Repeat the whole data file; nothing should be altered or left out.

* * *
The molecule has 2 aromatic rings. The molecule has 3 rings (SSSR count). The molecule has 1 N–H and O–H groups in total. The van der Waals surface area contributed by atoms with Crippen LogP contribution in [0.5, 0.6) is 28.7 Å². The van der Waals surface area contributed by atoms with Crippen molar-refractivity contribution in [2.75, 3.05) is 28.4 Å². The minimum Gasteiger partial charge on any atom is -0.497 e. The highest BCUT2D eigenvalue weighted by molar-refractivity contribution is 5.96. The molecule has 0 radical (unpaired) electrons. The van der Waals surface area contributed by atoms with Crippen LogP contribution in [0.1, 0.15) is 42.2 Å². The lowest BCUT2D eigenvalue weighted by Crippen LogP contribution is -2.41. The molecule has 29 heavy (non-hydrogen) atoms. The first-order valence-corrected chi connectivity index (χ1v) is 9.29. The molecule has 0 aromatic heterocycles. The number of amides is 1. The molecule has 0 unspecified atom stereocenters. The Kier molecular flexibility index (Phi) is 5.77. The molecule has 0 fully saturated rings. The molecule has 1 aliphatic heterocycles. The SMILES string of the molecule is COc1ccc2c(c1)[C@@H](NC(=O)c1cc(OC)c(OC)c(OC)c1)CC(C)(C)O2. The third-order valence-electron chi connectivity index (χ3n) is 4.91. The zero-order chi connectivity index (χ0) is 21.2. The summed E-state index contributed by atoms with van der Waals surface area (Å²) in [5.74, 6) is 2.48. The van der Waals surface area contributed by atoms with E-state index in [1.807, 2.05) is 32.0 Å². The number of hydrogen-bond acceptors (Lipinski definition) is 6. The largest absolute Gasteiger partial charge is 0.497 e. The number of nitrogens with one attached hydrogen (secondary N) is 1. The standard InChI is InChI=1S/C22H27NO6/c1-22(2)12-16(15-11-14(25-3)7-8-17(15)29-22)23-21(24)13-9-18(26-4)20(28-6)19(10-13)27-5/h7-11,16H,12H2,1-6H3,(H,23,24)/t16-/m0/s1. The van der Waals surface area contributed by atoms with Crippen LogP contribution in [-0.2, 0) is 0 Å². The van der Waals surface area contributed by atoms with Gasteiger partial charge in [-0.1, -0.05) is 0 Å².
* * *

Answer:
The molecule has 2 aromatic rings. The molecule has 3 rings (SSSR count). The molecule has 1 N–H and O–H groups in total. The van der Waals surface area contributed by atoms with Crippen LogP contribution in [0.5, 0.6) is 28.7 Å². The van der Waals surface area contributed by atoms with Crippen molar-refractivity contribution in [2.75, 3.05) is 28.4 Å². The minimum Gasteiger partial charge on any atom is -0.497 e. The highest BCUT2D eigenvalue weighted by molar-refractivity contribution is 5.96. The molecule has 0 radical (unpaired) electrons. The van der Waals surface area contributed by atoms with Crippen LogP contribution in [0.1, 0.15) is 42.2 Å². The lowest BCUT2D eigenvalue weighted by Crippen LogP contribution is -2.41. The molecule has 29 heavy (non-hydrogen) atoms. The first-order valence-corrected chi connectivity index (χ1v) is 9.29. The molecule has 0 aromatic heterocycles. The number of amides is 1. The molecule has 0 unspecified atom stereocenters. The Kier molecular flexibility index (Phi) is 5.77. The molecule has 0 fully saturated rings. The molecule has 1 aliphatic heterocycles. The SMILES string of the molecule is COc1ccc2c(c1)[C@@H](NC(=O)c1cc(OC)c(OC)c(OC)c1)CC(C)(C)O2. The third-order valence-electron chi connectivity index (χ3n) is 4.91. The zero-order chi connectivity index (χ0) is 21.2. The summed E-state index contributed by atoms with van der Waals surface area (Å²) in [5.74, 6) is 2.48. The van der Waals surface area contributed by atoms with E-state index in [1.807, 2.05) is 32.0 Å². The number of hydrogen-bond acceptors (Lipinski definition) is 6. The largest absolute Gasteiger partial charge is 0.497 e. The number of nitrogens with one attached hydrogen (secondary N) is 1. The standard InChI is InChI=1S/C22H27NO6/c1-22(2)12-16(15-11-14(25-3)7-8-17(15)29-22)23-21(24)13-9-18(26-4)20(28-6)19(10-13)27-5/h7-11,16H,12H2,1-6H3,(H,23,24)/t16-/m0/s1. The van der Waals surface area contributed by atoms with Crippen LogP contribution in [-0.2, 0) is 0 Å². The van der Waals surface area contributed by atoms with Gasteiger partial charge in [-0.1, -0.05) is 0 Å².